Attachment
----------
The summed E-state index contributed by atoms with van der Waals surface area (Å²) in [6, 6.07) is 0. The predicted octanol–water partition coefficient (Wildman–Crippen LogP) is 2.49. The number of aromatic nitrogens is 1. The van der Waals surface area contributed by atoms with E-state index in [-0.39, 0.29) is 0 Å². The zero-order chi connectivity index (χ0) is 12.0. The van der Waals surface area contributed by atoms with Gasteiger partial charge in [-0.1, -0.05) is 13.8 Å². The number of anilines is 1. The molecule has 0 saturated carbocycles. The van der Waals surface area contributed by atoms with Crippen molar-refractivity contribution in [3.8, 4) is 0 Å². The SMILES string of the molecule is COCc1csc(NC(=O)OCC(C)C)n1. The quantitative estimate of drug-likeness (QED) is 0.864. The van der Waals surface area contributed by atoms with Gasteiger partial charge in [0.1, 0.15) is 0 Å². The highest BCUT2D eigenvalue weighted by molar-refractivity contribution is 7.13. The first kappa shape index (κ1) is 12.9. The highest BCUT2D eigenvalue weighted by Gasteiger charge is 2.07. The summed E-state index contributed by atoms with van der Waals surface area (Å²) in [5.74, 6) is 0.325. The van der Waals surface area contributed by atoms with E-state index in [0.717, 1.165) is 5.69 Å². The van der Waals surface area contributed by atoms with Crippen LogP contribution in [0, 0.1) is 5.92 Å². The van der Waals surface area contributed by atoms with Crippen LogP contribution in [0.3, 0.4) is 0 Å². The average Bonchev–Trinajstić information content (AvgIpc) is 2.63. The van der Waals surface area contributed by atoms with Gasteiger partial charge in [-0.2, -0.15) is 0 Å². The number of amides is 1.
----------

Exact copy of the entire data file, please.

The summed E-state index contributed by atoms with van der Waals surface area (Å²) in [6, 6.07) is 0. The predicted octanol–water partition coefficient (Wildman–Crippen LogP) is 2.49. The number of aromatic nitrogens is 1. The van der Waals surface area contributed by atoms with E-state index in [-0.39, 0.29) is 0 Å². The zero-order chi connectivity index (χ0) is 12.0. The van der Waals surface area contributed by atoms with Gasteiger partial charge in [-0.1, -0.05) is 13.8 Å². The number of anilines is 1. The molecule has 0 saturated carbocycles. The van der Waals surface area contributed by atoms with Crippen molar-refractivity contribution in [3.8, 4) is 0 Å². The SMILES string of the molecule is COCc1csc(NC(=O)OCC(C)C)n1. The quantitative estimate of drug-likeness (QED) is 0.864. The van der Waals surface area contributed by atoms with Gasteiger partial charge in [0.1, 0.15) is 0 Å². The highest BCUT2D eigenvalue weighted by molar-refractivity contribution is 7.13. The first kappa shape index (κ1) is 12.9. The highest BCUT2D eigenvalue weighted by Gasteiger charge is 2.07. The summed E-state index contributed by atoms with van der Waals surface area (Å²) in [5.74, 6) is 0.325. The van der Waals surface area contributed by atoms with E-state index in [0.717, 1.165) is 5.69 Å². The van der Waals surface area contributed by atoms with Crippen LogP contribution in [0, 0.1) is 5.92 Å². The van der Waals surface area contributed by atoms with Crippen LogP contribution in [0.3, 0.4) is 0 Å². The average Bonchev–Trinajstić information content (AvgIpc) is 2.63. The van der Waals surface area contributed by atoms with Gasteiger partial charge in [-0.2, -0.15) is 0 Å². The number of amides is 1.